Michael Gerson waves babies, supports bad public policy (birthright citizenship)

Michael Gerson - a George W Bush proxy - offers "Republicans are ramping up the birthright battle" (link). In the first part he makes a good case that the 14th Amendment was meant to include everyone born in the U.S. except for the children of foreign diplomats and members of Indian tribes, relying on the opinion of Garrett Epps of the University of Baltimore (law.ubalt.edu/template.cfm?page=1079).

Then, Gerson goes off the rails:

Today's dispute over birthright citizenship reveals the immigration debate in its starkest form. Usually, opponents of illegal immigration speak of giving lawbreakers what they deserve. But this does not apply in the case of an infant. Consider two newborn babies at, say, Parkland Hospital in Dallas [1]. One is the child of citizens, the other of illegal immigrants. Critics of birthright citizenship look at the child of immigrants and feel . . . disturbed? Outraged? But why? Do they see a child somehow tainted by illegality? That hardly seems fair. A burden on resources? No more than any other poor child. An alien lacking allegiance? How could they possibly know? Why not a soldier, or an entrepreneur, or, as the Constitution specifically permits, a president?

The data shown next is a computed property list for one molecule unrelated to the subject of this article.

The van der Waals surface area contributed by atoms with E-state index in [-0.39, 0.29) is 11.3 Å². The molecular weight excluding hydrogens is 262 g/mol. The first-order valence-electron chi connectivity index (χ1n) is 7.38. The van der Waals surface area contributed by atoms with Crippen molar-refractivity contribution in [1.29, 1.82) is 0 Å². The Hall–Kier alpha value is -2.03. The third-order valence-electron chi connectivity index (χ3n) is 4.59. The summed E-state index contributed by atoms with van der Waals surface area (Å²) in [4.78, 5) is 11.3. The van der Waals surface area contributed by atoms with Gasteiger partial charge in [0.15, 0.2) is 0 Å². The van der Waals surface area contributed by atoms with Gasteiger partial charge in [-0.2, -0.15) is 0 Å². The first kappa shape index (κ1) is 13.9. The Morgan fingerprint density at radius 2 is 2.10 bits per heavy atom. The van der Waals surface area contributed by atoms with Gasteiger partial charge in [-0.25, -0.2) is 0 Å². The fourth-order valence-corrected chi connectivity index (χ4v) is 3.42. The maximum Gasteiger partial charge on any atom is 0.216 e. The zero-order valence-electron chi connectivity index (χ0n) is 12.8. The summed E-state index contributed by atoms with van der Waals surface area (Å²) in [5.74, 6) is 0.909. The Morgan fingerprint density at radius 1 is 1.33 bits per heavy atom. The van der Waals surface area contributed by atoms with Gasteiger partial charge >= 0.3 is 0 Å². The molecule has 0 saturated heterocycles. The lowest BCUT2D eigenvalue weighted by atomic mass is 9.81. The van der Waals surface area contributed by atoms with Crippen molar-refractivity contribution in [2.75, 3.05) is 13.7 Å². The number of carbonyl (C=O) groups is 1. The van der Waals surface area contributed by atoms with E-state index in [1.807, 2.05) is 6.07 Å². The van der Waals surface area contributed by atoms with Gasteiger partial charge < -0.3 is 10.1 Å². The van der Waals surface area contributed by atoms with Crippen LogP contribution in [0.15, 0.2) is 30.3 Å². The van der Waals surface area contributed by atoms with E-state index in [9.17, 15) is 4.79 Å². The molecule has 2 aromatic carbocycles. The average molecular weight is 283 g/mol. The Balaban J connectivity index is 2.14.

Gerson is disreputably smearing all those who oppose illegal immigration by pretending that they have personal animus towards not just adult illegal aliens but towards babies. His attempt is childish, when what we should be having is a grown-up debate about whether it's good public policy to allow the children of illegal aliens - including those who just arrived here recently - to automatically become U.S. citizens. The alternative scenario above would involve those babies being citizens of their parents' countries; no one's calling to evict them from their cribs. If we think there's some great harm in a baby being born a Mexican citizen or an Indian citizen or a Chinese citizen, then wouldn't Gerson have us be morally compelled to confer U.S. citizenship on the entire world. The downside to the parents and the child isn't any greater than if they were born in their own country; the question is whether we want to give them a highly valuable benefit.

Gerson is just a sleazy baby-waver, and all to support bad public policy that happens to fit into the horrible policies of the Bush family and those in their orbit.

[1] He probably chose Parkland because it's one of the examples that opponents of birthright citizenship point to: the hospital estimates that 70% of babies born there are to illegal aliens (MSNBC, 2006, link).